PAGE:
So Jesus goes to the temple and has a good look around, but it’s getting late, so he goes back to Footscray. The next morning him and his disciples get up early and go back to the temple. His aim is to SHUT IT DOWN. So he starts driving out the people doing business there, overturning the tables of the brokers changing currencies and throwing aside the benches of the people selling doves. He tried to stop anyone carrying merchandise through the temple courts. This was a bigger deal than usual, because it was Passover time, so there were people there from all over the Roman Empire, buying and selling produce.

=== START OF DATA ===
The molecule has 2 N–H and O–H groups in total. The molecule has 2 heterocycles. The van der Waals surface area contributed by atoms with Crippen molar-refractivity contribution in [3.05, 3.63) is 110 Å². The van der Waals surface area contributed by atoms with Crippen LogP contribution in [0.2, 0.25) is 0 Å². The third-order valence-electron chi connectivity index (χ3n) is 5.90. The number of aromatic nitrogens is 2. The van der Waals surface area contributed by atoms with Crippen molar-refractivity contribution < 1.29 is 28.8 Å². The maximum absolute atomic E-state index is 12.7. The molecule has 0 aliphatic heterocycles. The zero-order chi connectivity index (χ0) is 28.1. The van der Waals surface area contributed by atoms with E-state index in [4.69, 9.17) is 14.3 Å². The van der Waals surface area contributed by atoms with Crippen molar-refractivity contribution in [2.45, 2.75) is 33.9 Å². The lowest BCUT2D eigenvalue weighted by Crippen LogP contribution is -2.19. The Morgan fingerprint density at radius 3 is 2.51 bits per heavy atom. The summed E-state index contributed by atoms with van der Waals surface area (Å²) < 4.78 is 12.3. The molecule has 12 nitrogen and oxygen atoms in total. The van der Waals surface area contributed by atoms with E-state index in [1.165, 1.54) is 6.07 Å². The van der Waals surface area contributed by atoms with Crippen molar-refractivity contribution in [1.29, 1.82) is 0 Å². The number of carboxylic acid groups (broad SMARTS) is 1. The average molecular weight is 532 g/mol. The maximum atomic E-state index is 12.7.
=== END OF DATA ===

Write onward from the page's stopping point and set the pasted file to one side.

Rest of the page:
And then Jesus speaks to the whole crowd, in this massive temple, and says, “My house is supposed to be a house of prayer for all nations, but you have made it into a den of robbers!” The whole crowd was completely captivated by Jesus’ message, because they’d never thought of it like that before. Until this time, they might not have considered how they were participating in something that benefited the rich but kept the poor in their place.

Jesus was a pretty big threat to the priests and politicians and lawyers, because he was exposing the system for what it really was. They were scared because people seemed to be listening to Jesus! The priests, politicians and lawyers plotted to kill Jesus.

Jesus didn’t stick around – in the evening, he went back to Footscray.

So, the Palm Sunday ticket tape parade was really a prelude to a larger political act. How fitting it is for us to have a peace rally on Palm Sunday! This occasion should be used to challenge the powers that be, just as Jesus did in the temple.